CHOICE membership

Remember the Clipper Chip? Protecting our right to Encrypt

digital-rights
digital-spying
digital-privacy
digital-ethics

#1

Not quite the same, but as bad … and as bad as our PM’s comprehension of maths …


#2

The Australian LNP Government is trying to introduce legislation so they can “lawfully” break your encryption on your communications, your phones, your computers and your data storage. I think this is dangerous ground, a very Orwellian outcome.

Here are links to news articles about it and as it references UK some about their efforts:

removed a link here as @draughtrider has already included it in his post

https://www.newscientist.com/article/2125895-why-breaking-encryption-is-a-bad-idea-that-could-never-work/


#3

and another one …


#4

OpenMedia have posted a petition that seeks to protect our right to use encryption, if you wish to read more about it or sign it it can be found here:


#5

Isn’t it ironic that Huawei is banned because of the fear of [Chinese] back doors? :smiley:


#6

Here we go again. :roll_eyes: The video’s good for a (nervous) laugh.


#7

Everything’s connected:
https://www.homeaffairs.gov.au/about/national-security/five-country-ministerial-2018/access-evidence-encryption


#8

Pictures baby going out with bathwater. :expressionless: At the bottom of the linked page is a sample of (reportedly) more than 14,000 submissions.
https://www.homeaffairs.gov.au/about/consultations/assistance-and-access-bill-2018


#9


‘It appears that people who are not even suspected of committing a crime can face a fine of up to $50,000 and up to five years’ imprisonment for declining to provide a password to their smartphone, computer or other electronic devices.’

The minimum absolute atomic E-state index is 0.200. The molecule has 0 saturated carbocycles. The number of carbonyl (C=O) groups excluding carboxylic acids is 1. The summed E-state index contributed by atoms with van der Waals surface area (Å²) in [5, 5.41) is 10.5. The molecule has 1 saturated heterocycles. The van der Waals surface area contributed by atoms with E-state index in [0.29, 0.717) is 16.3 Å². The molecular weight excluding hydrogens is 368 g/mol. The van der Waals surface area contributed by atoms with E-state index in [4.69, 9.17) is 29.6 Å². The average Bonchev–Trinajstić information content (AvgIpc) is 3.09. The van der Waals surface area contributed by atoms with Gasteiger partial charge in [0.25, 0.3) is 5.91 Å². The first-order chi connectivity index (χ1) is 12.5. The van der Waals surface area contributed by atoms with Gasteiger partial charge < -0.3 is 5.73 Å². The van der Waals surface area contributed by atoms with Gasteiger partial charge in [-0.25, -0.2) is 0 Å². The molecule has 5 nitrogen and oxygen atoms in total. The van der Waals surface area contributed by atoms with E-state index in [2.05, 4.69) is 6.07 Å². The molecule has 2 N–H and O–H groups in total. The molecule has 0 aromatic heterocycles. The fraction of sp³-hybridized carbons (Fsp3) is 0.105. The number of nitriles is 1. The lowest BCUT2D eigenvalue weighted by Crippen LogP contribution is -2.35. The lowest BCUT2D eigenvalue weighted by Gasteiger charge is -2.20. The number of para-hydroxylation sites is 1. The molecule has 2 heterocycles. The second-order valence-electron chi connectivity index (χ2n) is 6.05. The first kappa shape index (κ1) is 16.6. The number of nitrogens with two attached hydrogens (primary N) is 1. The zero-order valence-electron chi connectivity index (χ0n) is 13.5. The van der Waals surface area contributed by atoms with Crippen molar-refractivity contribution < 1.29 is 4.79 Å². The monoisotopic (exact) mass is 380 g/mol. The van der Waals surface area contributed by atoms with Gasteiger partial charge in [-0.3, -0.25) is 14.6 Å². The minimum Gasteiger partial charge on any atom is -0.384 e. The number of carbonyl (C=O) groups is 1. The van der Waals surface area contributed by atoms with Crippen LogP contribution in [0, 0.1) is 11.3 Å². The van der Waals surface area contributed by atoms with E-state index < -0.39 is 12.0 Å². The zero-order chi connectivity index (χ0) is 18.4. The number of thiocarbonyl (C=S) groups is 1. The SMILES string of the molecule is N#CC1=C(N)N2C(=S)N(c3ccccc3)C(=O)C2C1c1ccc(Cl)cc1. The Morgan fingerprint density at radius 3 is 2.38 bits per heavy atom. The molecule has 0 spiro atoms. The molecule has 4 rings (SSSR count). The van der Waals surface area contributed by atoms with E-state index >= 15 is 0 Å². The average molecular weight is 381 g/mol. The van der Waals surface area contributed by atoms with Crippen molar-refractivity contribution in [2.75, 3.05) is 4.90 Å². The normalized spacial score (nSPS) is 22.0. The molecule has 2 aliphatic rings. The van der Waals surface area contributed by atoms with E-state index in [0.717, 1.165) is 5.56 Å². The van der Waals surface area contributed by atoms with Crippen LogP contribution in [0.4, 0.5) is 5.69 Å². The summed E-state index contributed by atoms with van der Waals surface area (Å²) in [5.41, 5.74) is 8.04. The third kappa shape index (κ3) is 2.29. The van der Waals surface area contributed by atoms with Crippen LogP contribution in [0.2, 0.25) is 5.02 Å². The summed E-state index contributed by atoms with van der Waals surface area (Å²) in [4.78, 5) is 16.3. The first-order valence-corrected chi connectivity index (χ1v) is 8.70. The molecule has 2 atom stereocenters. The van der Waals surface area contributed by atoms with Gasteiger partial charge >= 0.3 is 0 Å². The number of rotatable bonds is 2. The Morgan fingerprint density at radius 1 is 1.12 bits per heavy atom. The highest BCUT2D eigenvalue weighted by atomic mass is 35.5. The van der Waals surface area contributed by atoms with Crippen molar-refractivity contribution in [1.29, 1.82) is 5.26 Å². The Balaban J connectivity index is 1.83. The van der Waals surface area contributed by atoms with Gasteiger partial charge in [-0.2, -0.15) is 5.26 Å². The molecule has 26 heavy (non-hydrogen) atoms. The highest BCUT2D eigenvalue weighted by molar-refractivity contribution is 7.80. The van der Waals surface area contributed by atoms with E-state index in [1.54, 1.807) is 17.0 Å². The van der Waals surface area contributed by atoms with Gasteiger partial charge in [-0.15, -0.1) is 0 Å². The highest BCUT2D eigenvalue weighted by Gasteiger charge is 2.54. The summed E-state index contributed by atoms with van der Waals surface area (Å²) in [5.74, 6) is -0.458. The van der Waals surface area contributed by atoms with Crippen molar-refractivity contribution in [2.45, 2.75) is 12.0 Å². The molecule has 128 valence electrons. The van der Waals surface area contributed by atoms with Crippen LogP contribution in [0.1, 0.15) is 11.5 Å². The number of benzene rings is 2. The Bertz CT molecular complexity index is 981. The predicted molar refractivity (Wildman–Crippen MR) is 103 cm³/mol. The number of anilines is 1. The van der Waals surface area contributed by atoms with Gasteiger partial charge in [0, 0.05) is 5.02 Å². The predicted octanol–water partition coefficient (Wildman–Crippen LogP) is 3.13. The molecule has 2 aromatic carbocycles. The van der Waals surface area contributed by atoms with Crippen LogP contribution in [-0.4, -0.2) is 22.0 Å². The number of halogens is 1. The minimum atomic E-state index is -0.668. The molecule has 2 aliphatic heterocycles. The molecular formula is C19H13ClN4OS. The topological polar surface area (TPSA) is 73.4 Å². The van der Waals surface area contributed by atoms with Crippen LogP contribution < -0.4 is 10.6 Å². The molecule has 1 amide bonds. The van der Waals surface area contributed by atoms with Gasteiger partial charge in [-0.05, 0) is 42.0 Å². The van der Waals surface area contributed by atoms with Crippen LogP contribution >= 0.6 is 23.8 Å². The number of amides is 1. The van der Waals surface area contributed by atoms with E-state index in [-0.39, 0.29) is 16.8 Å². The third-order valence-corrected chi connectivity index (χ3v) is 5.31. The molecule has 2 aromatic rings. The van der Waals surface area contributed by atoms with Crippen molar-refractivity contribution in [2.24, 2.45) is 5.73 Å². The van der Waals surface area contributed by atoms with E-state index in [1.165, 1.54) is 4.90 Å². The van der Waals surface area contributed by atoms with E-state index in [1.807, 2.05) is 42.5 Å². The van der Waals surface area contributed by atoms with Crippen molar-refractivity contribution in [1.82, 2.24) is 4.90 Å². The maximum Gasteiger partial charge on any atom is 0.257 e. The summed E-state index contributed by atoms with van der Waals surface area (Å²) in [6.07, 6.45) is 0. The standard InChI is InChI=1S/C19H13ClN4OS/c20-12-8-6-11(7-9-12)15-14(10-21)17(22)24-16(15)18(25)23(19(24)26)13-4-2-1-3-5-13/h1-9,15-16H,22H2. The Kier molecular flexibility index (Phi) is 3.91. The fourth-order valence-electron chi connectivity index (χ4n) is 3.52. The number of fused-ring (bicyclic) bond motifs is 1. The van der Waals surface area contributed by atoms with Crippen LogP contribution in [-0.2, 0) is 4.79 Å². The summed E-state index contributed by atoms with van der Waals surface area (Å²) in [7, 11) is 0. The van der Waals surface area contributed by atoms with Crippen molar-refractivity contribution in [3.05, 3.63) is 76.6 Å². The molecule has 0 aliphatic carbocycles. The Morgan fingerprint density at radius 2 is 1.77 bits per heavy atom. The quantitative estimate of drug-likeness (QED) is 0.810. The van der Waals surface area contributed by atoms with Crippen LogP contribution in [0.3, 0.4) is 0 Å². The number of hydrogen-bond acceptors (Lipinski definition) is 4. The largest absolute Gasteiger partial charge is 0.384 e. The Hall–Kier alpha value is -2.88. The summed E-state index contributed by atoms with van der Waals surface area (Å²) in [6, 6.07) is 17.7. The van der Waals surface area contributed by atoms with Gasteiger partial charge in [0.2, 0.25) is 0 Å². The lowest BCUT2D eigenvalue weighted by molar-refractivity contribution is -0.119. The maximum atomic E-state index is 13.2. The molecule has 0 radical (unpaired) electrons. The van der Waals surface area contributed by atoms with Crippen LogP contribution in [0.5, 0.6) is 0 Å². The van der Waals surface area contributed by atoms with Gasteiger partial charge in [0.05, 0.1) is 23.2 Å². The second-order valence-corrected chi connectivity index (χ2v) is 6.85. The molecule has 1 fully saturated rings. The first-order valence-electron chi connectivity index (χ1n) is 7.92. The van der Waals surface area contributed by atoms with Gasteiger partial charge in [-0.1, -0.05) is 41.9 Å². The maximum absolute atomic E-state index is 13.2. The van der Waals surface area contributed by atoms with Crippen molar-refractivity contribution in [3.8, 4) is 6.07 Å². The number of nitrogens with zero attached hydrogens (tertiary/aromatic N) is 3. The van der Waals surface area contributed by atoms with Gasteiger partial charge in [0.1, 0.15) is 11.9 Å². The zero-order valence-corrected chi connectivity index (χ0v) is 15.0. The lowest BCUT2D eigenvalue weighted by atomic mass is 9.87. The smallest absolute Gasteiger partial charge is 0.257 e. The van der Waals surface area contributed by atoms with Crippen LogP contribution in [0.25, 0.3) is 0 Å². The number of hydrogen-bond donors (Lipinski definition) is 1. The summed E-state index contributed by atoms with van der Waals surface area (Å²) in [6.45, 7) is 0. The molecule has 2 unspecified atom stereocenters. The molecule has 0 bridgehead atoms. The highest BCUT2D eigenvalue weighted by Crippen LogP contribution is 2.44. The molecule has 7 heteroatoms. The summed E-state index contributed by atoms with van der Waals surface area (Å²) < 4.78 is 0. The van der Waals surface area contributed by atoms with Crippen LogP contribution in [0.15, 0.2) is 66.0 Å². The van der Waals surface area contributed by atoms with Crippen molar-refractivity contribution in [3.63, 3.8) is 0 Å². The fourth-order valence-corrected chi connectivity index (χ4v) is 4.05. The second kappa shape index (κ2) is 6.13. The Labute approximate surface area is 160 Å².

#10

Ah! Right to remain silent? Obviously not.
Suspected of hiding prohibited items or evidence of a criminal act?
Even though there is nothing to prove that you did, so you face five-ten years jail for not revealing the hiding place of something you don’t have? Really!

Is there a warrant provision and do you have a right to challenge the warrant legally? There are certainly recent examples of paper documents being removed from business or organisational premises being granted protections by a court. Are there to be two standards, the more onerous on individuals, but not a business?

Other legal precedents including Health and Safety legislation compell witnesses, although generally these witnesses have protections to limit their personal evidence being used agains them in any subsequent legal action.

Given access to information by others how can you be sure of the integrity of the data collected. ie That it has not been doctored in some way?

I’d just be plain concerned that there are many other items that become accessible including all my other passwords and logins, because you would need to provide access to say a password wallet if that is how you do things. And what if access requires biometrics as well?

Inevitably serious crime is going to find ways around this that defeats the process. The cloud comes to mind, as well as removable storage and an OS VPN. Enough to break the trail. “No that is not my account, see the password does not work!”

It appears that persons who only know policing and not about civil or legal protections came up with this plan.

After all it’s only the dumb criminals that ever get caught?


#11

Just provide the password, simple - who’s to say why the password you provided didn’t work, it was of course the one you’ve always used … a bug in the software perhaps ? :wink:


#12

Or use “plausible deniability” such as used in VeraCrypt. This of course requires a little more effort and taking the time to use the bogus password and encrypted data so that it shows usage.


#13

"The Australian Industry Group believes the Assistance and Access Bill 2018’s scope is so wide it would turn nearly any business into a potential target "


#14

The Yanks are keen on the legislation. Doesn’t that make you feel all warm and fuzzy?


#15